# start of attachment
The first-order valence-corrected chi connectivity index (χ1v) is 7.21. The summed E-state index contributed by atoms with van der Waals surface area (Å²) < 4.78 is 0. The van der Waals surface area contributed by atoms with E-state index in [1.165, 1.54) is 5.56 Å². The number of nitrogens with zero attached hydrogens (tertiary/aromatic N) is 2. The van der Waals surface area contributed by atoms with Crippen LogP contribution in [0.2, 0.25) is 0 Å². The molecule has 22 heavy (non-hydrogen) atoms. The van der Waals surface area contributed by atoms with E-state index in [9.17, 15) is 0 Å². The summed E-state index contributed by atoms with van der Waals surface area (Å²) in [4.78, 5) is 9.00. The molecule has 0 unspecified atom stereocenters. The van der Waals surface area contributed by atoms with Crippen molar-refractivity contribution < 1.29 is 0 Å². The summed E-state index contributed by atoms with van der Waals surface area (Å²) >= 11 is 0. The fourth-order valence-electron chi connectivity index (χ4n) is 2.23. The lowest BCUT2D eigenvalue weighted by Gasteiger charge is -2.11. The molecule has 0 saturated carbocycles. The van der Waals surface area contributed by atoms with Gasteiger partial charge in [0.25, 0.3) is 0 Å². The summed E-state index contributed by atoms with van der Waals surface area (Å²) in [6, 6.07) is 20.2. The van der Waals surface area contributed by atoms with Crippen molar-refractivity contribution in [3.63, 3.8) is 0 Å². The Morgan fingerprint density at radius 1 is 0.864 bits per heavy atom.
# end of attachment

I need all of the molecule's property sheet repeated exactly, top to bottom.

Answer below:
The first-order valence-corrected chi connectivity index (χ1v) is 7.21. The summed E-state index contributed by atoms with van der Waals surface area (Å²) < 4.78 is 0. The van der Waals surface area contributed by atoms with E-state index in [1.165, 1.54) is 5.56 Å². The number of nitrogens with zero attached hydrogens (tertiary/aromatic N) is 2. The van der Waals surface area contributed by atoms with Crippen LogP contribution in [0.2, 0.25) is 0 Å². The molecule has 22 heavy (non-hydrogen) atoms. The van der Waals surface area contributed by atoms with E-state index in [9.17, 15) is 0 Å². The summed E-state index contributed by atoms with van der Waals surface area (Å²) in [4.78, 5) is 9.00. The molecule has 0 unspecified atom stereocenters. The van der Waals surface area contributed by atoms with Crippen molar-refractivity contribution < 1.29 is 0 Å². The summed E-state index contributed by atoms with van der Waals surface area (Å²) >= 11 is 0. The fourth-order valence-electron chi connectivity index (χ4n) is 2.23. The lowest BCUT2D eigenvalue weighted by Gasteiger charge is -2.11. The molecule has 0 saturated carbocycles. The van der Waals surface area contributed by atoms with Gasteiger partial charge in [0.25, 0.3) is 0 Å². The summed E-state index contributed by atoms with van der Waals surface area (Å²) in [6, 6.07) is 20.2. The van der Waals surface area contributed by atoms with Crippen molar-refractivity contribution in [3.63, 3.8) is 0 Å². The Morgan fingerprint density at radius 1 is 0.864 bits per heavy atom.